Adulthood: the great devourer of gaming time

“Father Time” by Paimonerra

One of the things you realize once you’re an adult is how easy life was when you were a teenager, and how arrogant and stupid you were for wishing to be an adult. One of the greatest perks of my teenage years was all the time I had to play all the video games in the world. I didn’t care much for homework, and I didn’t feel the need to do exceptionally well in school. I did however feel the need to finish the latest Xbox game or help my guild in World of Warcraft. I had my priorities back then, and I thought that in the future, I would still be able to invest the same amount of time into my dear hobby.

Boy, was I wrong.

You see, when you grow up, your priorities change. You see that there are more important things in life than just having fun. You want to invest in a future, no matter if it’s the financial, social or professional part of it. You re-think your decisions, and make sure that the ones you make will count. Before you know it, your childish wants are gone, and you find yourself in a place of your own, with the love of your life on the couch you bought from your own savings. After you pay the rent and bring out the trash, you take a look at yourself and you realize you’ve grown up. That caught you off-guard, didn’t it?

Next to this change in priorities and the sudden realization that groceries do cost money, you also find yourself with a lack of time. That’s of course because of these new priorities. You need money, right? Well, that requires a job, and a job devours time. You want to build up a good and strong relationship with your partner? That swallows time as well. A day only has twenty-four hours, and before you know it, you have to get back into bed to be in office on time and awake.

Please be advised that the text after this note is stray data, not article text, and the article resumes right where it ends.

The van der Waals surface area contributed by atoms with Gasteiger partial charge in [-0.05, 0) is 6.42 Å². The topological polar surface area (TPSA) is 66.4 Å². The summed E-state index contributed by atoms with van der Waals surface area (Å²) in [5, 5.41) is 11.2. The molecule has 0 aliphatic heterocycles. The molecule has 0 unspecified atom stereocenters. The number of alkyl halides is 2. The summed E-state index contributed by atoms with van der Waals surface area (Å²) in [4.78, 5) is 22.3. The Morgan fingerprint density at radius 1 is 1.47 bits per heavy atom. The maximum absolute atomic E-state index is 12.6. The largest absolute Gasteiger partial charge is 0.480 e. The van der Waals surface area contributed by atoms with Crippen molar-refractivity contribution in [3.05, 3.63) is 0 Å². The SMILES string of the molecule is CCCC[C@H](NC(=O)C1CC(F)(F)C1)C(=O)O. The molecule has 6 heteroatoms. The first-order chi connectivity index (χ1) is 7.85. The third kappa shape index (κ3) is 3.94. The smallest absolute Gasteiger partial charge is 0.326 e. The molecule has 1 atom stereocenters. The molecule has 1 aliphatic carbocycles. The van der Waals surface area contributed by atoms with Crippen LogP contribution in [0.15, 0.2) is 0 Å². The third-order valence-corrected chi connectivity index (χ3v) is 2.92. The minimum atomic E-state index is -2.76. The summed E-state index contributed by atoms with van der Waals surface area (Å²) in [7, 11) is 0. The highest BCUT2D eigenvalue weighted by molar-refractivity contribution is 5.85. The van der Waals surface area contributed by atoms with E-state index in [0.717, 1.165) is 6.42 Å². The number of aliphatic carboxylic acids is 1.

At first, you don’t notice it that much, but during one of those rare free Saturday afternoons, you browse through your collection of games and notice that you didn’t finish a single game in the past six months. Come to think of it, you realize that your total gaming time over the last few weeks is not more than about four hours. Where did the raiding nights go? Where did the Sunday morning pre-breakfast gaming sessions go? Who dared to take them away for you?

Adulthood did, my friend. Adulthood, the great devourer of your teenage gaming time.

Yeah, I’m dramatizing this, especially since I really don’t mind being an adult (with many childish streaks). However, it makes you realize how precious the gaming moments you have are. It’s a hobby I enjoy, and thus I enjoy every minute of it. I want to make the most of the time I have with my games, which explains my gaming / MMO ADD.  No matter how old I grow, I can’t see myself without a good RPG on my harddrive and a controller in my shaky, wrinkled hands.

Adulthood, eat as much as you want from my gaming time. The one thing you will never consume is my love for the digital arts.

Angels & Demons – it’s not about good or evil, but about right and wrong

“Demon VS Angel” by JoeSlucher

WARNING: The following post uses stories, creatures and terminology from real-world religion. People who are easily offended might avoid this post. The author does not intend to ridicule any religion more than it already does itself, but you are hereby warned. 

If you think this post will be about one of Dan Brown’s most popular books, I have to disappoint you. While I do like his works, this tale will be about real angels and demons (as far as there are real ones). Servants of good and evil are an eternal trope of fantasy and fiction in general. Since the day that humanity tells stories about gods and deities, it also tells about their semi-divine servants and messengers. In the Judeo-Christian tradition, angels and demons are common envoys of respectively God and the Devil, who epitomise good and evil. It is only logical then that angels and demons are than perceived as the good guys on one side (angels) and the bad guys on the other (demons). However, given the origin of the divide between angels and demons, I believe that the conflict between them is more one of who is morally right and who is wrong.  Leave your bibles at home, ’cause we’re in for a metaphysical essay without the religious dressing!